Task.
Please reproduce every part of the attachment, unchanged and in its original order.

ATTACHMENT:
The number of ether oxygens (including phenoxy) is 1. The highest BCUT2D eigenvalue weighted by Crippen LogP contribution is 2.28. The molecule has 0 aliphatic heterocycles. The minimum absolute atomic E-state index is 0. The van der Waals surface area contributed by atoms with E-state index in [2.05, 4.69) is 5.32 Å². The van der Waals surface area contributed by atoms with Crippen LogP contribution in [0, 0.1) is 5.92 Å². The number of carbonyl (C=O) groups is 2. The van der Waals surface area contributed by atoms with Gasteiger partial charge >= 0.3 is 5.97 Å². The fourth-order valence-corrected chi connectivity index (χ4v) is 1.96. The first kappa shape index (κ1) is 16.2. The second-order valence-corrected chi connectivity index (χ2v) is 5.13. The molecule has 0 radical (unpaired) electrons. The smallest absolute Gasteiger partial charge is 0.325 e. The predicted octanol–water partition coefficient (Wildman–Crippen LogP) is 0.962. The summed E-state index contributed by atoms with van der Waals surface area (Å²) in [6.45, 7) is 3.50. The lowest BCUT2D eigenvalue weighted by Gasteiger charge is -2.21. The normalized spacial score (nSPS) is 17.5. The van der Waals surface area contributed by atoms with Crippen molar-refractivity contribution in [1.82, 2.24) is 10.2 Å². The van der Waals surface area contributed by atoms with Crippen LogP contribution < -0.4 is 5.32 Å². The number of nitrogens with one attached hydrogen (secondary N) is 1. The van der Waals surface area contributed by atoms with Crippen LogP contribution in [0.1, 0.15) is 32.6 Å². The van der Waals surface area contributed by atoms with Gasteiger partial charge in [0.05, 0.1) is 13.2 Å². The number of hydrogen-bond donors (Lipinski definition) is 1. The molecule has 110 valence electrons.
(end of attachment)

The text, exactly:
The number of ether oxygens (including phenoxy) is 1. The highest BCUT2D eigenvalue weighted by Crippen LogP contribution is 2.28. The molecule has 0 aliphatic heterocycles. The minimum absolute atomic E-state index is 0. The van der Waals surface area contributed by atoms with E-state index in [2.05, 4.69) is 5.32 Å². The van der Waals surface area contributed by atoms with Crippen LogP contribution in [0, 0.1) is 5.92 Å². The number of carbonyl (C=O) groups is 2. The van der Waals surface area contributed by atoms with Gasteiger partial charge >= 0.3 is 5.97 Å². The fourth-order valence-corrected chi connectivity index (χ4v) is 1.96. The first kappa shape index (κ1) is 16.2. The second-order valence-corrected chi connectivity index (χ2v) is 5.13. The molecule has 0 radical (unpaired) electrons. The smallest absolute Gasteiger partial charge is 0.325 e. The predicted octanol–water partition coefficient (Wildman–Crippen LogP) is 0.962. The summed E-state index contributed by atoms with van der Waals surface area (Å²) in [6.45, 7) is 3.50. The lowest BCUT2D eigenvalue weighted by Gasteiger charge is -2.21. The normalized spacial score (nSPS) is 17.5. The van der Waals surface area contributed by atoms with Crippen molar-refractivity contribution in [1.82, 2.24) is 10.2 Å². The van der Waals surface area contributed by atoms with Crippen LogP contribution < -0.4 is 5.32 Å². The number of nitrogens with one attached hydrogen (secondary N) is 1. The van der Waals surface area contributed by atoms with Crippen LogP contribution in [0.1, 0.15) is 32.6 Å². The van der Waals surface area contributed by atoms with Gasteiger partial charge in [0.05, 0.1) is 13.2 Å². The number of hydrogen-bond donors (Lipinski definition) is 1. The molecule has 110 valence electrons.